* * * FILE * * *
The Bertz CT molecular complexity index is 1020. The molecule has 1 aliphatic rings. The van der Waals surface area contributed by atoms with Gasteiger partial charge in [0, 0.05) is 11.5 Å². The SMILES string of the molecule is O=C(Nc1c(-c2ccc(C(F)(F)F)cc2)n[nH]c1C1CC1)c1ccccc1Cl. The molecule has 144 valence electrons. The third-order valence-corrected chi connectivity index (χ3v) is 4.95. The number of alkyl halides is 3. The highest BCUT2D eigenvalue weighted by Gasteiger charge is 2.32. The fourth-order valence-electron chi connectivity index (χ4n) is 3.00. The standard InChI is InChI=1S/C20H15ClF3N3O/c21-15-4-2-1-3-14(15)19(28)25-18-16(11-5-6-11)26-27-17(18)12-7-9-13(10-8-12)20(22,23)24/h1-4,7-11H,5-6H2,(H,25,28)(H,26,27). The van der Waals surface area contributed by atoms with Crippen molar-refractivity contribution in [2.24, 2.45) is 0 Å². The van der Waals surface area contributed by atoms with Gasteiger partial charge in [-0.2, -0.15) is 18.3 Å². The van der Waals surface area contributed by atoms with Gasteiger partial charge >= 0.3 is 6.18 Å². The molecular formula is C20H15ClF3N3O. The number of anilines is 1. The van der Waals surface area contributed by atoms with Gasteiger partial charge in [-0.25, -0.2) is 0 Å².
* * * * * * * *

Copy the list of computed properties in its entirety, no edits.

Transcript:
The Bertz CT molecular complexity index is 1020. The molecule has 1 aliphatic rings. The van der Waals surface area contributed by atoms with Gasteiger partial charge in [0, 0.05) is 11.5 Å². The SMILES string of the molecule is O=C(Nc1c(-c2ccc(C(F)(F)F)cc2)n[nH]c1C1CC1)c1ccccc1Cl. The molecule has 144 valence electrons. The third-order valence-corrected chi connectivity index (χ3v) is 4.95. The number of alkyl halides is 3. The highest BCUT2D eigenvalue weighted by Gasteiger charge is 2.32. The fourth-order valence-electron chi connectivity index (χ4n) is 3.00. The standard InChI is InChI=1S/C20H15ClF3N3O/c21-15-4-2-1-3-14(15)19(28)25-18-16(11-5-6-11)26-27-17(18)12-7-9-13(10-8-12)20(22,23)24/h1-4,7-11H,5-6H2,(H,25,28)(H,26,27). The van der Waals surface area contributed by atoms with Crippen molar-refractivity contribution in [2.24, 2.45) is 0 Å². The van der Waals surface area contributed by atoms with Gasteiger partial charge in [-0.2, -0.15) is 18.3 Å². The van der Waals surface area contributed by atoms with Gasteiger partial charge >= 0.3 is 6.18 Å². The molecular formula is C20H15ClF3N3O. The number of anilines is 1. The van der Waals surface area contributed by atoms with Gasteiger partial charge in [-0.25, -0.2) is 0 Å².